Project management and sleepless nights, what can you do?
Restless Legs and Project Managers
First of all what is Restless Legs? And why Project managers? Well Restless Legs is thought to affect around 10% of the population, and many more people on an occasional basis, particularly when stressed or overworked.
Have you ever laid awake at night, and get the urge to move your legs to get comfortable, and then once awake, the thoughts of the day start to intrude into your mind? Well it may be a neurological disorder rather than a bad nights sleep!
Restless Legs, known as RLS, also known as Willis-Ekbom disease, is a neurological disorder characterised by an irresistible urge to move to stop uncomfortable or odd sensations. As it usually interferes with sleep, it is also considered a sleep disorder.
Last year I did a straw poll of some Project Managers attending our APM courses, and it turns out that at least 40% of them had suffered from Restless Legs at some stage, and this was linked to a particularly stressful part of the project life-cycle. They didn’t particularly realise it was RLS, and put it down to pressure at work.
Although its name indicates that it affects the legs, RLS can affect the arms, head, and other parts of the body. By moving the affected body part can temporarily suspend the sensations associated with RLS, thereby providing temporary relief.
In many cases RLS symptoms begin when you go to bed. Just as they are beginning to relax the symptoms appear and you have no choice but to get out of bed to stretch – this can happen many times in one night. RLS can lead to long sleepless nights and daytime fatigue and invariably impacts on your quality of life, including your patience with your project team, and those close to you.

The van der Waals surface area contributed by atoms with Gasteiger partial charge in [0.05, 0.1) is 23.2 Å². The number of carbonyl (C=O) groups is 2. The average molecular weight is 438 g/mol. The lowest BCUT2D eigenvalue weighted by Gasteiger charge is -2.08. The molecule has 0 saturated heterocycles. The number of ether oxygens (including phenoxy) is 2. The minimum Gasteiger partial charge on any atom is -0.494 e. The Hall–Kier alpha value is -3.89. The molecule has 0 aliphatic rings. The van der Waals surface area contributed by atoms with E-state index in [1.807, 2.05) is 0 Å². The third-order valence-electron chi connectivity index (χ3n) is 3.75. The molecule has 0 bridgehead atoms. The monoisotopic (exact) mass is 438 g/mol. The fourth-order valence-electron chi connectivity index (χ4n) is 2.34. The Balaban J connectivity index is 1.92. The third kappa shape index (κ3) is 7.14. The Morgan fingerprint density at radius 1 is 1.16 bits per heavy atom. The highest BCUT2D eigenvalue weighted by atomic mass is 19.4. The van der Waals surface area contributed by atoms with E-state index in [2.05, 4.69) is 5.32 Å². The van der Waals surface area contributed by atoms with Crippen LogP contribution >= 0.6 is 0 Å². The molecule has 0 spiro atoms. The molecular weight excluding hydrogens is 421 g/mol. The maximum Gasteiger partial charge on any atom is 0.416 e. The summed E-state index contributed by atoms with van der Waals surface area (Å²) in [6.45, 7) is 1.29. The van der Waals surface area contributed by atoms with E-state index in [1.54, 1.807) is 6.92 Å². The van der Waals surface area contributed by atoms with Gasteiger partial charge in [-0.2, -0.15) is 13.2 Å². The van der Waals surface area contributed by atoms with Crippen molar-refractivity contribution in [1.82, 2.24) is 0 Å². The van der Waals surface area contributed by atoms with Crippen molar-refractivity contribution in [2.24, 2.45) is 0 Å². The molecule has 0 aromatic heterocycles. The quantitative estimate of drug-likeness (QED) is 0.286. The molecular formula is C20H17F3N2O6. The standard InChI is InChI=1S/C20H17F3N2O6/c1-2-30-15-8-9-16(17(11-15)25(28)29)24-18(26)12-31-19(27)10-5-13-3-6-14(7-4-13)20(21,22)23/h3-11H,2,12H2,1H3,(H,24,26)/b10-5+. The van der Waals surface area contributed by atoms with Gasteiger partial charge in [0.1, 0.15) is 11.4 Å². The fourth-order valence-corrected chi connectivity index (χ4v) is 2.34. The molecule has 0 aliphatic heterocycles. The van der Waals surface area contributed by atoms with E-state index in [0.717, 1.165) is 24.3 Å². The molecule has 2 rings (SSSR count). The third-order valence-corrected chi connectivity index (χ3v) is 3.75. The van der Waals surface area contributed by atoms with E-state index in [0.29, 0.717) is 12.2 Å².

The sensations associated with RLS are most often compared to an itching or tickling in the muscles, like “an itch you can’t scratch” or an unpleasant “tickle that won’t stop.” It has also been described as a ‘creepy-crawly’ feeling or like there’s fizzy water inside the legs. The sensations typically begin or intensify when a person is in a relaxed state.
For at least 30% of you reading this, I think you will probably be thinking that this sounds familiar.
Stress might not directly cause RLS, but it can certainly make the symptoms appear worse by heightening your awareness of them and creating a stress reaction that may further prevent you from getting to sleep.
So what can you do help sleep and alleviate the symptoms of RLS?
- Cut out any Caffeine after midday
- Keep anything sweet out of your intake later in the day
- Sugar, Ice Cream, Cakes, Puddings
- Moderate Exercise and Stretching before sleep time
- Practice Mindfulness – once you are awake stop those thoughts that keep you awake from getting into your mind (Reviewing the Risk or Change log in your head for example)